The book was originally compiled in the late 1930s by Ven. Soma Thera (1898-1960), a bhikkhu of Sri Lanka, and has been maintained in print since the early 1940s. The Buddhist Publication Society in Kandy has published the work since 1967 in several editions. This latest version contains several minor changes in terminology authorized by the present writer. Christine Chan and her friends in the Buddhist Communities in Malaysia, as well as Rev. Suddhinand Janthagul from Thailand, who helped in the proof-reading of the Pali texts, deserve our congratulations and appreciation for their hard work in transcribing the book and for making it available for free distribution.

I am sure this book will prove an invaluable road map for anyone who has entered the steep and rugged road of Satipatthana meditation, leading to final deliverance from suffering.

A Message by Bhikkhu Bodhi (Kandy, Sri Lanka)
©1998 Buddhist Publication Society.

You may copy, reformat, reprint, republish, and redistribute this work in any medium whatsoever, provided that: (1) you only make such copies, etc. available free of charge and, in the case of reprinting, only in quantities of no more than 50 copies; (2) you clearly indicate that any derivatives of this work (including translations) are derived from this source document; and (3) you include the full text of this license in any copies or derivatives of this work. Otherwise, all rights reserved. Documents linked from this page may be subject to other restrictions. Transcribed from the print edition (sixth revised edition) in 1998 by Christine Chan, with the kind permission of the Buddhist Publication Society. Last revised for Access to Insight on 30 November 2013.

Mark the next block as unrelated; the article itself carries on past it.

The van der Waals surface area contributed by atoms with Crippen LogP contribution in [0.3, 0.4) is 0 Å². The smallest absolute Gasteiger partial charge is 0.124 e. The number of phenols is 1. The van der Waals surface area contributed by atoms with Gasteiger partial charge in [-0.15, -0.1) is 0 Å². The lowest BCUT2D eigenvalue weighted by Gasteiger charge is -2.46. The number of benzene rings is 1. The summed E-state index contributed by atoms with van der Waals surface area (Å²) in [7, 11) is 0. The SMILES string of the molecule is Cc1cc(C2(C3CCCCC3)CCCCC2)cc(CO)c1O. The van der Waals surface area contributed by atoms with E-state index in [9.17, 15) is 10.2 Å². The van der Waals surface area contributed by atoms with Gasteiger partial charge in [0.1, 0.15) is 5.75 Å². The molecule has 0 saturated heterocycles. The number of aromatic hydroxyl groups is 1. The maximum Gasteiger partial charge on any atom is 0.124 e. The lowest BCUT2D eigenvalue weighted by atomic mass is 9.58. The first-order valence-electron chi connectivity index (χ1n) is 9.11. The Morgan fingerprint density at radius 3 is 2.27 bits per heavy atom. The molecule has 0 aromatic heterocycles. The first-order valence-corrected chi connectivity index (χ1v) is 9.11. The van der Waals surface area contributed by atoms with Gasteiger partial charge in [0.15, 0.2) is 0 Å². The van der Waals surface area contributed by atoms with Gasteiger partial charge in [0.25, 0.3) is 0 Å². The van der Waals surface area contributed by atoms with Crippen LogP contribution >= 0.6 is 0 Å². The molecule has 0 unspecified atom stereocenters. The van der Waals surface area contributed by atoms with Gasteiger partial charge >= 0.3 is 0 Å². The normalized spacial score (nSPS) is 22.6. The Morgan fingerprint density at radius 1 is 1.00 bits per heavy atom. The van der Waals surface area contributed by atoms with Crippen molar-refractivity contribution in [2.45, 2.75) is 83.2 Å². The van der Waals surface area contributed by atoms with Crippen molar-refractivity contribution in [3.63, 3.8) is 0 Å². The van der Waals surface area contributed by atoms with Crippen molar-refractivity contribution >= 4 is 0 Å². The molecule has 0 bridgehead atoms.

Source: “The Way of Mindfulness: The Satipatthana Sutta and Its Commentary”, by Soma Thera. Access to Insight (Legacy Edition), 30 November 2013, http://www.accesstoinsight.org/lib/authors/soma/wayof.html .